In any given domestic shortfall year, export controls will apply. Under the ADGSM, this means that LNG export activities are prohibited across Australia (even though the shortfall exists in only certain parts of the country) without an Export Permission. An Export Permission will take the form of either an Unlimited Volume Export Permission (a “UV Permission”) or an Allowable Volume Export Permission (an “AV Permission”).

UV Permission. This will typically be granted to an LNG project that is a net contributor to the domestic gas market and that is unable to deliver gas at a reasonable price to a market experiencing a shortfall. A UV Permission allows for the export of an unlimited volume of LNG from a particular project over the market shortfall year.

AV Permission. This will typically be granted to an LNG project connected to markets experiencing a shortfall, including an LNG project that is in net deficit to the domestic gas market. An AV Permission will set a maximum LNG volume that can be exported from a specific project over the market shortfall year. The maximum amount would customarily represent the difference between the in-net-deficit exporter’s forecast total export quantity and its allocated share of/contribution toward the gas shortfall amount to be met by export controls as determined by the Resources Minister under the ADGSM.

Net Market Position of an LNG Project. In any given domestic shortfall year, the Resources Minister will determine whether each LNG project is a net contributor to, or in net deficit to, the domestic gas market, based on its upstream tenements. According to this classification, different LNG projects will be entitled to a different type of Export Permission in such a domestic shortfall year. An LNG project is in net deficit if:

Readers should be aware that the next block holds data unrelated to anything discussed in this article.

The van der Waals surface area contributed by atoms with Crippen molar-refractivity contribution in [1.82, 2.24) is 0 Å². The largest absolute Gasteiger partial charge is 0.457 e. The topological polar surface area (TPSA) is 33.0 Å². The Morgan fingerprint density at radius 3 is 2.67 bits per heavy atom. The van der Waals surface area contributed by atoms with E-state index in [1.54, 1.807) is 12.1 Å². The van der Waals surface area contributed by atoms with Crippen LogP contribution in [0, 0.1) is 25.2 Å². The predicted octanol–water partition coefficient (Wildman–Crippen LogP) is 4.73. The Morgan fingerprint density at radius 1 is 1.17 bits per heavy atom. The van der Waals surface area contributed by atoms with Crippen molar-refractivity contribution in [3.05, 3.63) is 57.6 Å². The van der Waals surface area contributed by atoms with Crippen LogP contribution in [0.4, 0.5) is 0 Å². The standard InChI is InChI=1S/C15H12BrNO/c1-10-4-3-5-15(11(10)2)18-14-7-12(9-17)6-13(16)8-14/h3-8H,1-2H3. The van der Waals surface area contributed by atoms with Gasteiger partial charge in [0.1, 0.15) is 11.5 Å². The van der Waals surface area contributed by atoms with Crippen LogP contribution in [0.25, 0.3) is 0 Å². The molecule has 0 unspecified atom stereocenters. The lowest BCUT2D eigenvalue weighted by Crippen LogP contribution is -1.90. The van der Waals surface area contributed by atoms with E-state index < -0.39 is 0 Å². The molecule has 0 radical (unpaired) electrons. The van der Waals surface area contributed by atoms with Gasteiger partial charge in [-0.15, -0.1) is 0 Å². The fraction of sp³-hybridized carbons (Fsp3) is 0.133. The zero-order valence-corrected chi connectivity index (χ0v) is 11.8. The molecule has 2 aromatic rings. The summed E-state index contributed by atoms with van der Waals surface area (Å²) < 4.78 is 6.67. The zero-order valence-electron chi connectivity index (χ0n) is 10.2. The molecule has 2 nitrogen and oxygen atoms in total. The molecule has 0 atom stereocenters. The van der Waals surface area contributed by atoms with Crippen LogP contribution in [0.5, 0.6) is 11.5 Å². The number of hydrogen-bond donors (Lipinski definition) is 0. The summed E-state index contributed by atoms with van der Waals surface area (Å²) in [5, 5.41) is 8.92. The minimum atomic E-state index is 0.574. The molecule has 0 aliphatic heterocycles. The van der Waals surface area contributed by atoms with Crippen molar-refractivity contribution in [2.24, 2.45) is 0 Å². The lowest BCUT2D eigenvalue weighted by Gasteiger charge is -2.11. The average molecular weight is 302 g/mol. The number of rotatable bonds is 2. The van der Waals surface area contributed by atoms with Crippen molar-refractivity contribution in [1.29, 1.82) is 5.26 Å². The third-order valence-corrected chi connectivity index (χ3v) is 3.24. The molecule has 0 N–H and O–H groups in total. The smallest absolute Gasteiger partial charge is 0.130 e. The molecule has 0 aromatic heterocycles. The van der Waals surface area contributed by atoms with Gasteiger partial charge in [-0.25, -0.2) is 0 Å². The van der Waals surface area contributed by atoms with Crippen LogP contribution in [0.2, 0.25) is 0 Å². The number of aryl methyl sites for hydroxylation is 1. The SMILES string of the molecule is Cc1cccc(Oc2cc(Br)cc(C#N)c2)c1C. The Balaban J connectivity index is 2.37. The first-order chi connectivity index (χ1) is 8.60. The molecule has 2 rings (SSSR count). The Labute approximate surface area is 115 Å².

• its total gas used is greater than the sum of gas produced by upstream tenements (i) owned by the LNG project, (ii) owned by the LNG project or third parties and is contracted directly to supply the LNG project and primarily developed for exports purposes, and (iii) owned by third parties and is contracted directly to supply to the LNG project and the contract was entered into before a final investment decision was made in relation to that LNG project or
  • its gas purchases from the domestic market are greater than its gas sales to the domestic market.

Conversely, if an LNG project is not in net deficit, it will be regarded as a net-contributor LNG project.

Enforcement of the Licensing Regime Under the ADGSM

Under the Amended Regulations, noncompliance with a condition of an Export Permission may lead to a revocation of the Export Permission. Alternatively, the Resources Minister may grant a replacement Export Permission with different conditions attached, such as granting a lesser LNG export volume or imposing a stricter information reporting requirement.